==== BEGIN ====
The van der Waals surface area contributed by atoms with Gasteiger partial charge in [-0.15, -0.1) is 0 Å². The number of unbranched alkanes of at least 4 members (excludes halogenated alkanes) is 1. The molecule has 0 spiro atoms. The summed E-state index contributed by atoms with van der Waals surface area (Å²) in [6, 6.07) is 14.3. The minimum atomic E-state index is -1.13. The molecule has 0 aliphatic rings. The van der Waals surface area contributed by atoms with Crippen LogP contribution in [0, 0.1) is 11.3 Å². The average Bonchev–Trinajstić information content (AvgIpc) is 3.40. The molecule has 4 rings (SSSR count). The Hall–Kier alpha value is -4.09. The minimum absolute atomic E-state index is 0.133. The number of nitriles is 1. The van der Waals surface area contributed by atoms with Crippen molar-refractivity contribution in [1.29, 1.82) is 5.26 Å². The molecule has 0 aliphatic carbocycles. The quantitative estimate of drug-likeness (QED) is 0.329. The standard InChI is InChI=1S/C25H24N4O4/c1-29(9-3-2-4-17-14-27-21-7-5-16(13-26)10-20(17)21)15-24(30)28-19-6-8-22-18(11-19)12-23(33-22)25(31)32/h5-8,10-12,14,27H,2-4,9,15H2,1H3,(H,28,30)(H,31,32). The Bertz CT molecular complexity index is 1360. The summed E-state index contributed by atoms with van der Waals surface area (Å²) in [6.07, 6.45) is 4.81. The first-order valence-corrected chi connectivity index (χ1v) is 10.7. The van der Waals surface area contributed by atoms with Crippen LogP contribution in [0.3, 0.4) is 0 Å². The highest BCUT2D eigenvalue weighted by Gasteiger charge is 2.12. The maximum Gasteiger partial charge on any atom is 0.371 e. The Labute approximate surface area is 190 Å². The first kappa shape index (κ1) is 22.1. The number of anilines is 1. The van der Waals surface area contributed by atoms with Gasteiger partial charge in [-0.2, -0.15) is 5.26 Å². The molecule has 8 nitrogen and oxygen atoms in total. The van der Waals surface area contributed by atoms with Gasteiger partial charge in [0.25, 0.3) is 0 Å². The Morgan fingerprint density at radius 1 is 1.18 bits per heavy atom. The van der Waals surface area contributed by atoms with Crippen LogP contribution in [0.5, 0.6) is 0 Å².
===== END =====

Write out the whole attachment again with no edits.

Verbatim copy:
The van der Waals surface area contributed by atoms with Gasteiger partial charge in [-0.15, -0.1) is 0 Å². The number of unbranched alkanes of at least 4 members (excludes halogenated alkanes) is 1. The molecule has 0 spiro atoms. The summed E-state index contributed by atoms with van der Waals surface area (Å²) in [6, 6.07) is 14.3. The minimum atomic E-state index is -1.13. The molecule has 0 aliphatic rings. The van der Waals surface area contributed by atoms with Crippen LogP contribution in [0, 0.1) is 11.3 Å². The average Bonchev–Trinajstić information content (AvgIpc) is 3.40. The molecule has 4 rings (SSSR count). The Hall–Kier alpha value is -4.09. The minimum absolute atomic E-state index is 0.133. The number of nitriles is 1. The van der Waals surface area contributed by atoms with Crippen molar-refractivity contribution in [1.29, 1.82) is 5.26 Å². The molecule has 0 aliphatic carbocycles. The quantitative estimate of drug-likeness (QED) is 0.329. The standard InChI is InChI=1S/C25H24N4O4/c1-29(9-3-2-4-17-14-27-21-7-5-16(13-26)10-20(17)21)15-24(30)28-19-6-8-22-18(11-19)12-23(33-22)25(31)32/h5-8,10-12,14,27H,2-4,9,15H2,1H3,(H,28,30)(H,31,32). The Bertz CT molecular complexity index is 1360. The summed E-state index contributed by atoms with van der Waals surface area (Å²) in [6.07, 6.45) is 4.81. The first-order valence-corrected chi connectivity index (χ1v) is 10.7. The van der Waals surface area contributed by atoms with Crippen LogP contribution in [0.3, 0.4) is 0 Å². The highest BCUT2D eigenvalue weighted by Gasteiger charge is 2.12. The maximum Gasteiger partial charge on any atom is 0.371 e. The Labute approximate surface area is 190 Å². The first kappa shape index (κ1) is 22.1. The number of anilines is 1. The van der Waals surface area contributed by atoms with Gasteiger partial charge in [-0.2, -0.15) is 5.26 Å². The molecule has 8 nitrogen and oxygen atoms in total. The van der Waals surface area contributed by atoms with Gasteiger partial charge in [0.25, 0.3) is 0 Å². The Morgan fingerprint density at radius 1 is 1.18 bits per heavy atom. The van der Waals surface area contributed by atoms with Crippen LogP contribution in [0.5, 0.6) is 0 Å².